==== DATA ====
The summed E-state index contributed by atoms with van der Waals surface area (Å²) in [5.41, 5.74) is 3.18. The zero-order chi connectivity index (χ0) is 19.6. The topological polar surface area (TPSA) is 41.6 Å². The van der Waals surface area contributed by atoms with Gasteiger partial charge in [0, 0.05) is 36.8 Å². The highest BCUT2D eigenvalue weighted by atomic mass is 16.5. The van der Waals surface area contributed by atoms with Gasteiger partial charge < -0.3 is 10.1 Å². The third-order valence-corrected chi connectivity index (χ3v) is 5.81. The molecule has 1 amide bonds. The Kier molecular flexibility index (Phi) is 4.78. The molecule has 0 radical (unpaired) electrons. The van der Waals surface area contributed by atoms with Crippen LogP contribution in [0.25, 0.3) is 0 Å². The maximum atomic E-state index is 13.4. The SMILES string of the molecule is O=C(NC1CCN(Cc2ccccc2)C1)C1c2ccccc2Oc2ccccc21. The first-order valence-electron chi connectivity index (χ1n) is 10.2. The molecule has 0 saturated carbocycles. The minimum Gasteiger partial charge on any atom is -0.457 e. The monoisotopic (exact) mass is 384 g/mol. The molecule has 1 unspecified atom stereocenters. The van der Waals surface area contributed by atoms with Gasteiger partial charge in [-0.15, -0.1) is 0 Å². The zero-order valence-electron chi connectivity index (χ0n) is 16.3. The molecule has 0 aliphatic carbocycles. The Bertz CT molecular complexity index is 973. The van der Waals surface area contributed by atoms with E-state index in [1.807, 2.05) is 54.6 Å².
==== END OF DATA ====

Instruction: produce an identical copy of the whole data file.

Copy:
The summed E-state index contributed by atoms with van der Waals surface area (Å²) in [5.41, 5.74) is 3.18. The zero-order chi connectivity index (χ0) is 19.6. The topological polar surface area (TPSA) is 41.6 Å². The van der Waals surface area contributed by atoms with Gasteiger partial charge in [0, 0.05) is 36.8 Å². The highest BCUT2D eigenvalue weighted by atomic mass is 16.5. The van der Waals surface area contributed by atoms with Gasteiger partial charge < -0.3 is 10.1 Å². The third-order valence-corrected chi connectivity index (χ3v) is 5.81. The molecule has 1 amide bonds. The Kier molecular flexibility index (Phi) is 4.78. The molecule has 0 radical (unpaired) electrons. The van der Waals surface area contributed by atoms with Crippen LogP contribution in [0.25, 0.3) is 0 Å². The maximum atomic E-state index is 13.4. The SMILES string of the molecule is O=C(NC1CCN(Cc2ccccc2)C1)C1c2ccccc2Oc2ccccc21. The first-order valence-electron chi connectivity index (χ1n) is 10.2. The molecule has 0 saturated carbocycles. The minimum Gasteiger partial charge on any atom is -0.457 e. The monoisotopic (exact) mass is 384 g/mol. The molecule has 1 unspecified atom stereocenters. The van der Waals surface area contributed by atoms with Gasteiger partial charge in [-0.15, -0.1) is 0 Å². The zero-order valence-electron chi connectivity index (χ0n) is 16.3. The molecule has 0 aliphatic carbocycles. The Bertz CT molecular complexity index is 973. The van der Waals surface area contributed by atoms with E-state index in [1.807, 2.05) is 54.6 Å².